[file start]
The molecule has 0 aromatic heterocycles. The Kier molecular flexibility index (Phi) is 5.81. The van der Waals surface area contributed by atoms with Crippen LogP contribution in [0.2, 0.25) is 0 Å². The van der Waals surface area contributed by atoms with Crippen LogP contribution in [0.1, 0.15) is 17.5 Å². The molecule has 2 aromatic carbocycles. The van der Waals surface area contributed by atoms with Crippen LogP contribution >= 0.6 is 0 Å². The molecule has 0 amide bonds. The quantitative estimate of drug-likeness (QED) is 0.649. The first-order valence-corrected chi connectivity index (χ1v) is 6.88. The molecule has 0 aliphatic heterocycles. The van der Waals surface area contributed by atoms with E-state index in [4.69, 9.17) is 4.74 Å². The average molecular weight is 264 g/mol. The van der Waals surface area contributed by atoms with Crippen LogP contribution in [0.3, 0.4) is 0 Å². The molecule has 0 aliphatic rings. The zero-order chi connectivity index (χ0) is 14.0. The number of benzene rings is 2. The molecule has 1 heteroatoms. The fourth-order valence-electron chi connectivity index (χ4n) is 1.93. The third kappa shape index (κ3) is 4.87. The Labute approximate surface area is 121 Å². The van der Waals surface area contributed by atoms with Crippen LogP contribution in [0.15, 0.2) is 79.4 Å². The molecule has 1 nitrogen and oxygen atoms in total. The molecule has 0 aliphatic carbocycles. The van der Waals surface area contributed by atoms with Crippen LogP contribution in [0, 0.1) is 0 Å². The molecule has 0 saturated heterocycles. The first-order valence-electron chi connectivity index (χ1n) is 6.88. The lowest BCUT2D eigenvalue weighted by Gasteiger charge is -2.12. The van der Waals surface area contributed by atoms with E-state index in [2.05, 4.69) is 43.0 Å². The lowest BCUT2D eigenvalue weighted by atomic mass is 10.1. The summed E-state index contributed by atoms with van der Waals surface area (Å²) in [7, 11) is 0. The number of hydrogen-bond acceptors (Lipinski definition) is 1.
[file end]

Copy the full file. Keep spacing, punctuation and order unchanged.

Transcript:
The molecule has 0 aromatic heterocycles. The Kier molecular flexibility index (Phi) is 5.81. The van der Waals surface area contributed by atoms with Crippen LogP contribution in [0.2, 0.25) is 0 Å². The van der Waals surface area contributed by atoms with Crippen LogP contribution in [0.1, 0.15) is 17.5 Å². The molecule has 2 aromatic carbocycles. The van der Waals surface area contributed by atoms with Crippen LogP contribution >= 0.6 is 0 Å². The molecule has 0 amide bonds. The quantitative estimate of drug-likeness (QED) is 0.649. The first-order valence-corrected chi connectivity index (χ1v) is 6.88. The molecule has 0 aliphatic heterocycles. The van der Waals surface area contributed by atoms with E-state index in [4.69, 9.17) is 4.74 Å². The average molecular weight is 264 g/mol. The van der Waals surface area contributed by atoms with Crippen LogP contribution in [0.3, 0.4) is 0 Å². The molecule has 0 aliphatic rings. The zero-order chi connectivity index (χ0) is 14.0. The number of benzene rings is 2. The molecule has 1 heteroatoms. The fourth-order valence-electron chi connectivity index (χ4n) is 1.93. The third kappa shape index (κ3) is 4.87. The Labute approximate surface area is 121 Å². The van der Waals surface area contributed by atoms with Crippen LogP contribution in [0.15, 0.2) is 79.4 Å². The molecule has 1 nitrogen and oxygen atoms in total. The molecule has 0 aliphatic carbocycles. The van der Waals surface area contributed by atoms with Crippen LogP contribution in [0, 0.1) is 0 Å². The molecule has 0 saturated heterocycles. The first-order valence-electron chi connectivity index (χ1n) is 6.88. The lowest BCUT2D eigenvalue weighted by Gasteiger charge is -2.12. The van der Waals surface area contributed by atoms with E-state index in [2.05, 4.69) is 43.0 Å². The lowest BCUT2D eigenvalue weighted by atomic mass is 10.1. The summed E-state index contributed by atoms with van der Waals surface area (Å²) in [7, 11) is 0. The number of hydrogen-bond acceptors (Lipinski definition) is 1.